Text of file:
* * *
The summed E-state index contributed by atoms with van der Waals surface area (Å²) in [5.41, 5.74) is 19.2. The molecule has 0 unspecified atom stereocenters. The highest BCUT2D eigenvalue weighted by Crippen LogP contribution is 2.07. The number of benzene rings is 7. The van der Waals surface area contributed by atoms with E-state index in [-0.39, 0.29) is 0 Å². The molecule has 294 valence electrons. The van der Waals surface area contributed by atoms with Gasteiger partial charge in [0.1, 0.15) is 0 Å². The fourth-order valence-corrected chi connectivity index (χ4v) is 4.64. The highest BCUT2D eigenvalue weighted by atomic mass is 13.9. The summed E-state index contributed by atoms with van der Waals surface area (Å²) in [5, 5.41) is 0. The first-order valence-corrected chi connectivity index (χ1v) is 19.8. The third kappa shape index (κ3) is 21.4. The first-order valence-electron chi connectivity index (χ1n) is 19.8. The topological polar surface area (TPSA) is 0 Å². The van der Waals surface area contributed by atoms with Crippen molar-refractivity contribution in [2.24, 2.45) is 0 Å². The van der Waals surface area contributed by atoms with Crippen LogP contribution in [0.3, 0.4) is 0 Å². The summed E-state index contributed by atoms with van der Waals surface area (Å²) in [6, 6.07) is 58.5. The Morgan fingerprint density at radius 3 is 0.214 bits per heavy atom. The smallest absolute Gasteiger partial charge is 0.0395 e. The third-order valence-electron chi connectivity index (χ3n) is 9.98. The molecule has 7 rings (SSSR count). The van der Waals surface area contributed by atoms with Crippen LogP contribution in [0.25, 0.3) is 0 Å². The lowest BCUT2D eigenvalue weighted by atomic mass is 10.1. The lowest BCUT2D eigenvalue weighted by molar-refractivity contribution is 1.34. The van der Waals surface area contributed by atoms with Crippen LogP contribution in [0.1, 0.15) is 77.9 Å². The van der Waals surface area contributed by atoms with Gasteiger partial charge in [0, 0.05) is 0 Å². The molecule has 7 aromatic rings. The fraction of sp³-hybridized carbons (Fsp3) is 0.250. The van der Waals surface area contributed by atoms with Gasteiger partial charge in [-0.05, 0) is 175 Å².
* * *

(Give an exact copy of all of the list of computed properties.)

The summed E-state index contributed by atoms with van der Waals surface area (Å²) in [5.41, 5.74) is 19.2. The molecule has 0 unspecified atom stereocenters. The highest BCUT2D eigenvalue weighted by Crippen LogP contribution is 2.07. The number of benzene rings is 7. The van der Waals surface area contributed by atoms with E-state index in [-0.39, 0.29) is 0 Å². The molecule has 294 valence electrons. The van der Waals surface area contributed by atoms with Gasteiger partial charge in [0.1, 0.15) is 0 Å². The fourth-order valence-corrected chi connectivity index (χ4v) is 4.64. The highest BCUT2D eigenvalue weighted by atomic mass is 13.9. The summed E-state index contributed by atoms with van der Waals surface area (Å²) in [5, 5.41) is 0. The first-order valence-corrected chi connectivity index (χ1v) is 19.8. The third kappa shape index (κ3) is 21.4. The first-order valence-electron chi connectivity index (χ1n) is 19.8. The topological polar surface area (TPSA) is 0 Å². The van der Waals surface area contributed by atoms with Crippen molar-refractivity contribution in [2.24, 2.45) is 0 Å². The van der Waals surface area contributed by atoms with Crippen LogP contribution in [0.3, 0.4) is 0 Å². The summed E-state index contributed by atoms with van der Waals surface area (Å²) in [6, 6.07) is 58.5. The Morgan fingerprint density at radius 3 is 0.214 bits per heavy atom. The smallest absolute Gasteiger partial charge is 0.0395 e. The third-order valence-electron chi connectivity index (χ3n) is 9.98. The molecule has 7 rings (SSSR count). The van der Waals surface area contributed by atoms with Crippen LogP contribution in [0.25, 0.3) is 0 Å². The lowest BCUT2D eigenvalue weighted by atomic mass is 10.1. The lowest BCUT2D eigenvalue weighted by molar-refractivity contribution is 1.34. The van der Waals surface area contributed by atoms with Crippen LogP contribution in [0.1, 0.15) is 77.9 Å². The van der Waals surface area contributed by atoms with Gasteiger partial charge in [0, 0.05) is 0 Å². The molecule has 7 aromatic rings. The fraction of sp³-hybridized carbons (Fsp3) is 0.250. The van der Waals surface area contributed by atoms with Gasteiger partial charge in [-0.05, 0) is 175 Å².